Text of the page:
Sachin Tendulkar - A Legacy that will live forever
Every great story needs great characters. Heroes, villains and sometimes an audience too. Sachin Tendulkar‘s story is one of the greatest in sports history, and his rivalries with the likes of Akram, Donald, McGrath, Warne and Murali early on, coupled with his continued ones with Lee, Akhtar and Malinga, span one of the greatest periods in men’s cricketing history.
I come from a family of cricket aficionados. My father regaled me and my brother with tales of how he had witnessed Kapil Dev lifting the 1983 World Cup. Thus, my interest in cricket was nurtured since my childhood. Although I don’t think I was genuinely excited about following the sport keenly, it was Tendulkar that kept me intact. The sheer elegance of his game would have been a good enough reason. But then we are talking about Tendulkar here. He does not just surprise you.
He leaves you awestruck.
I distinctly remember the discussions in our school after he broke the record of 34 hundreds in 2005. It took him almost a year to do that. Up until then, most people just watched the World Cup; they didn’t even bother to watch the other major tournaments. It is to Tendulkar’s credit that through his bat, that he almost wields like a magic wand, he has not only managed to create tremendous popularity for the sport of cricket but also made people more interested in the entire ICC calendar.
There are numerous articles that speak about Tendulkar’s greatness, his records, the statistics, his strengths, his weaknesses and his opponents. But you cannot measure the impact a sportsman leaves by being merely quantitative in your analysis. In my humble opinion, what makes Tendulkar so great is that almost every time he walks out to the ground, he is creating history. He is either breaking a record or better still, making one. This is testimony to his perseverance and consistency. It is rare to see someone perform at a high level throughout a season. Kohli did it in 2011, Dhoni did it before that.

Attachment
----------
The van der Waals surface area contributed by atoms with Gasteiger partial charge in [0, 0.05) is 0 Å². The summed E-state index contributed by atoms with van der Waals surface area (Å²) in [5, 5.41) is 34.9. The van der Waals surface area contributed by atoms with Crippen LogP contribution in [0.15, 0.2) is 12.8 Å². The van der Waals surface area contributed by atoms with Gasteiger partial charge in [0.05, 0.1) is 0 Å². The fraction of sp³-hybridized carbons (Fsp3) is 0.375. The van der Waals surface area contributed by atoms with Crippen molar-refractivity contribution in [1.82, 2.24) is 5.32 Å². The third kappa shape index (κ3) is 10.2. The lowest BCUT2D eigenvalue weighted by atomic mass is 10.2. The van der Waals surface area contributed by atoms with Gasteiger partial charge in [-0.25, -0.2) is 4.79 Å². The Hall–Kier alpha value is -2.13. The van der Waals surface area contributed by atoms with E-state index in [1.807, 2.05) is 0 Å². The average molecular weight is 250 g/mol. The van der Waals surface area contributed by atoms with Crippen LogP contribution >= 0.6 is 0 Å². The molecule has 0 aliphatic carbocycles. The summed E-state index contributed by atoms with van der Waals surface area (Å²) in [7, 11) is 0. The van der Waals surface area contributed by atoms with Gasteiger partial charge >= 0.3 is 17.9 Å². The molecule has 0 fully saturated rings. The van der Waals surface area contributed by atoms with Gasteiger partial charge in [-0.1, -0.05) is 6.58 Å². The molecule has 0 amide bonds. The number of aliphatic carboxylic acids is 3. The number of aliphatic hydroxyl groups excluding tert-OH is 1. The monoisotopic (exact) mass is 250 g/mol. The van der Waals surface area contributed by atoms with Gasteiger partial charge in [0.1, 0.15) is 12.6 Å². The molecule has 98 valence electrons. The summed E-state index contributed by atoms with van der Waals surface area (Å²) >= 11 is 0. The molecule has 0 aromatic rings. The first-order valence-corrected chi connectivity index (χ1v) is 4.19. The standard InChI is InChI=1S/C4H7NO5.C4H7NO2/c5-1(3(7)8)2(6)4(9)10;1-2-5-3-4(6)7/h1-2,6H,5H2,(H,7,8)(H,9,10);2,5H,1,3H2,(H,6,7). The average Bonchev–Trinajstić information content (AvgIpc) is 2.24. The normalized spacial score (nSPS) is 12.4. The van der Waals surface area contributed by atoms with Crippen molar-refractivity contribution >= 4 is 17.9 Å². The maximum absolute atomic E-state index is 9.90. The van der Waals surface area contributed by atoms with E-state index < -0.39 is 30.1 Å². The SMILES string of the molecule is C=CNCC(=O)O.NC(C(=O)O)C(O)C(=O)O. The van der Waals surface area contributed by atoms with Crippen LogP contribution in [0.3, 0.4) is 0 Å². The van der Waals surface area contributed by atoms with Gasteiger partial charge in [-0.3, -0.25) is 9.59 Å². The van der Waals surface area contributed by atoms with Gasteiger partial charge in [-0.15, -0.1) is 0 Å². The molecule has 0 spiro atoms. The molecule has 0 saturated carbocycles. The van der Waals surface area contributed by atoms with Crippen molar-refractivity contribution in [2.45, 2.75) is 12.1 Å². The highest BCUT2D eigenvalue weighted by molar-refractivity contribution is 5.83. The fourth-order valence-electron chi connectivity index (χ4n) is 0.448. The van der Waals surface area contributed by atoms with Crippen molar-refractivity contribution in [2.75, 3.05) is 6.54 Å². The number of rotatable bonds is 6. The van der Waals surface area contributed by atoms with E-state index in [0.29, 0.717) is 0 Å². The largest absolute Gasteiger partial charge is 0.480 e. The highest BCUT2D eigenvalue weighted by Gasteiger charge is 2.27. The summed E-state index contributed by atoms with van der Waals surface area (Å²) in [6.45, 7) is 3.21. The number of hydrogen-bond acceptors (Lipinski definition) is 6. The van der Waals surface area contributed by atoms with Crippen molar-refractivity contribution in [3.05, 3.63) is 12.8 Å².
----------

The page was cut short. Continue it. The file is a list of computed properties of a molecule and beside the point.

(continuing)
Tendulkar has been doing it for the past decade.
He is 39 years old, and yet his passion for the game and his hunger to compete at the highest level show his commitment to the sport and to his fans. Cricket as a sport has become increasingly physical with almost all matches going the distance and pushing the boundaries of human stamina. In spite of that, Tendulkar, who is not the youngest on the tour, has been always in the running at the big events. Tendulkar has never been lackadaisical (even when it comes to a charity match) and it is this commitment and level of professionalism that has endeared him to crowds all around the globe.
If money or fame were the motivation, Tendulkar could have retired or taken it easy a while back. Contrary to that, the increased competition and the physical and/or mental limitations of his own have spurred him on to work harder and smarter. This is where I see a similarity between him and Roger Federer. Both are legends in their own right, universally loved and respected. Both understand the pressure of expectations and have dealt with it better than anyone else. Both play because they love and respect the sport. Both play because they are true sportsmen, who compete fiercely on the court, but once the contest is over, realize that it is over. They are statesmen, icons – they are larger than life.
Roger Federer has been a voice of reason for several years now when it comes to various aspects of the men’s tour. He is the darling of the media, not just because he can speak multiple languages, but also because of his conduct. He is refined, dignified and humorous. He is also human, and does not shy away from giving way to emotions when it matters to him the most. His emotional breakdown after his loss to Rafael Nadal at the 2009 Australian Open was more so because of the context of the entire match.
In similar fashion Tendulkar broke down after India won the 2011 World Cup. He’d waited for it since 1992, his first World Cup. His reaction, to me, shows how much cricket, the legends of the game and the legacy of it all means to Sachin. Cricket is considered a gentleman’s sport and there could be no better ambassador of that philosophy than Sachin Tendulkar.
From Old Trafford to Wankhede, to Eden Gardens, to the Sher-e-Bangla National Stadium, Tendulkar has entertained and enthralled us all. We are a privileged lot. We are all a part, albeit insignificant…
…but still a part of the great story of Sachin Tendulkar.